The Basics of Church Formation

Forming a church in California involves more than defining your purpose and beliefs. To so do correctly and legally to avoid potential tax consequences, there are several steps to be taken. Although every situation is different, what follows is a basic approach.

Legal Structure:
Once you have a clearly articulated purpose and beliefs of your church, whether nondenominational or part of a larger organization, you must determine an operational structure.

An Unincorporated Association is generally simple and flexible but offers less liability protection and are generally not eligible for federal tax-exempt status. By far the biggest drawback in conducting business in this manner is the inability to legally separate itself from its members. This arises from the fact that by statute, an unincorporated association is liable for its act or omission and the act or omission of its director, officer, agent, or employee, acting within the scope of the office, agency, or employment, to the same extent as if the association were a natural person. While not required by law, it’s highly advisable to have a written agreement among the members. This agreement, sometimes called the “constitution” or “bylaws,” should outline the internal rules and procedures of the association. Include details such as membership requirements, meeting schedules, decision-making processes, and dissolution procedures.

A Corporation provides liability protection for members and allows for tax-exempt status, but is much more involved. The governing documents are very important and must be drafted carefully to not only define the purpose for which you are organized, but also set forth the manner in which your organization conducts its business in a manner that is consistent with that religious nonprofit purpose that stands up to scrutiny.

Articles of Incorporation must be prepared and filed with the California Secretary of State that include specific language that identifies the corporation as a religious organization. Additionally, Bylaws will be developed that outline the internal rules and procedures of your religious corporation. This document typically covers matters such as membership, meetings, and the powers and responsibilities of the board of directors. Your Bylaws will identify how to appoint the initial board of directors, the number and qualifications of directors, and how they are elected, and their responsibilities. 

Once this initial process has been completed, it is time to acquire an Employer Identification Number from the IRS, open bank accounts, and secure recognition as a tax-exempt organization. Unlike the automatic qualification under the IRS Code, religious organizations that desire tax-exempt status in California must apply for and be recolonized as such.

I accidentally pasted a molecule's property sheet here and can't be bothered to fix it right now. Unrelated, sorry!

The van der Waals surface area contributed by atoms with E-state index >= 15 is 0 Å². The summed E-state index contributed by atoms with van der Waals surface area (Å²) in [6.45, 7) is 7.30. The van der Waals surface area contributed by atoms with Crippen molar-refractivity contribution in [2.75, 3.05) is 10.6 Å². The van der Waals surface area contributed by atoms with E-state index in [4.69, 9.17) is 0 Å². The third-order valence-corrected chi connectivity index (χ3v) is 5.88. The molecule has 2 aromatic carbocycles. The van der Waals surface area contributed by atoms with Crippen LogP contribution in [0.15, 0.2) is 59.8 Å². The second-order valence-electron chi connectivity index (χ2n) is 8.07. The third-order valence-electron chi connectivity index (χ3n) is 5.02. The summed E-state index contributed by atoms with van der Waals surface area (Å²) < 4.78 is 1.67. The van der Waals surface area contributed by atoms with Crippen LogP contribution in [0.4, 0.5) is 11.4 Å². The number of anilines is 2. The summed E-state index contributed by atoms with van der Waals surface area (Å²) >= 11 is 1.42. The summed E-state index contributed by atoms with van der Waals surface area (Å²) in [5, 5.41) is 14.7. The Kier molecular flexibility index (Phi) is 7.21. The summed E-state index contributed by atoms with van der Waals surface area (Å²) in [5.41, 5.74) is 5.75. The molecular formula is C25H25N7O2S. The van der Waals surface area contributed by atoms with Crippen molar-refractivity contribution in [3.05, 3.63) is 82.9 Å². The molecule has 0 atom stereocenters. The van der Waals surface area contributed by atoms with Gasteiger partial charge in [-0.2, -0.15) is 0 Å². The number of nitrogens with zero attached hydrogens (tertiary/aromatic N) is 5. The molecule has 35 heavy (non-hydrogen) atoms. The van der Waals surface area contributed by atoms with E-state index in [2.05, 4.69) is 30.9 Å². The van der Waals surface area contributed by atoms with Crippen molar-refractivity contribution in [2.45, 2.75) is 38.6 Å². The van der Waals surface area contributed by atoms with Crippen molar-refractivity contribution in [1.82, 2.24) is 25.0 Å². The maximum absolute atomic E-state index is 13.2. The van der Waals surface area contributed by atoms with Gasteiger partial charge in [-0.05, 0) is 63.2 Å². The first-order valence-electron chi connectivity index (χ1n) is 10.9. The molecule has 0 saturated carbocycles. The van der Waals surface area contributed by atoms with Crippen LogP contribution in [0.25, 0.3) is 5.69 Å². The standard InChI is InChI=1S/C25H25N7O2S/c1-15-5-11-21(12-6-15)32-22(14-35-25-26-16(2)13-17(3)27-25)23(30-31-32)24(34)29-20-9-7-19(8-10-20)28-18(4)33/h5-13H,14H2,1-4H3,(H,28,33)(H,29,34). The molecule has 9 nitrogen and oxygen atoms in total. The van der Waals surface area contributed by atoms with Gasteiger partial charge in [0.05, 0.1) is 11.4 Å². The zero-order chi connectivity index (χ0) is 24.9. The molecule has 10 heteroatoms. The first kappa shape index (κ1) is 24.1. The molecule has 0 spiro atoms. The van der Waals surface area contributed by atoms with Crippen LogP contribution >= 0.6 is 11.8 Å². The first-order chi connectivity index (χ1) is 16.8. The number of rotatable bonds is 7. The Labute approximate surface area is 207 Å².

As per the State Franchise Tax Board, although most California laws deal with tax exemption patterned after the Internal Revenue Code, obtaining state tax-exempt status is a separate process from obtaining federal tax exemption. If a religious organization fails to apply for a receive tax-exempt status, it remains subject to the California Revenue and Taxation Code (R&TC) as a taxable entity.

Record Keeping:
Through this entire process and thereafter, it is vitally important that you maintain accurate and complete record-keeping. In addition to the IRS, make sure you comply with all state and local laws, including business licenses and permits. Note any deadlines for annual or bi-annual filing dates to maintain compliance. Reconcile your bank accounts monthly to catch inaccuracies before they become a problem. Stay informed about legal and regulatory requirements for churches and nonprofits in California to ensure ongoing compliance.

Religious corporations classified as such by the Secretary of State are automatically exempted from registration and not required to register or file annual reports with the Attorney General’s Registry of Charitable Trusts. However, the Attorney General does maintain oversight over religious organizations, but its power is limited by the California Corporations Code.

Please see our other related articles

Choosing the Right Business Entity and Entity Formation
Unincorporated Associations
Must a Church Apply for Tax-Exempt Status
Group Exemptions

Disclaimer: Every situation is different and particular facts may vary thereby changing or altering a possible course of action or conclusion. The information contained herein is intended to be general in nature as laws vary between federal, state, counties, and municipalities and therefore may not apply to any given matter. This information is not intended to be legal advice or relied upon as a legal opinion, course of action, accounting, tax, or other professional services. You should consult the proper legal or professional advisor knowledgeable in the area that pertains to your particular situation.

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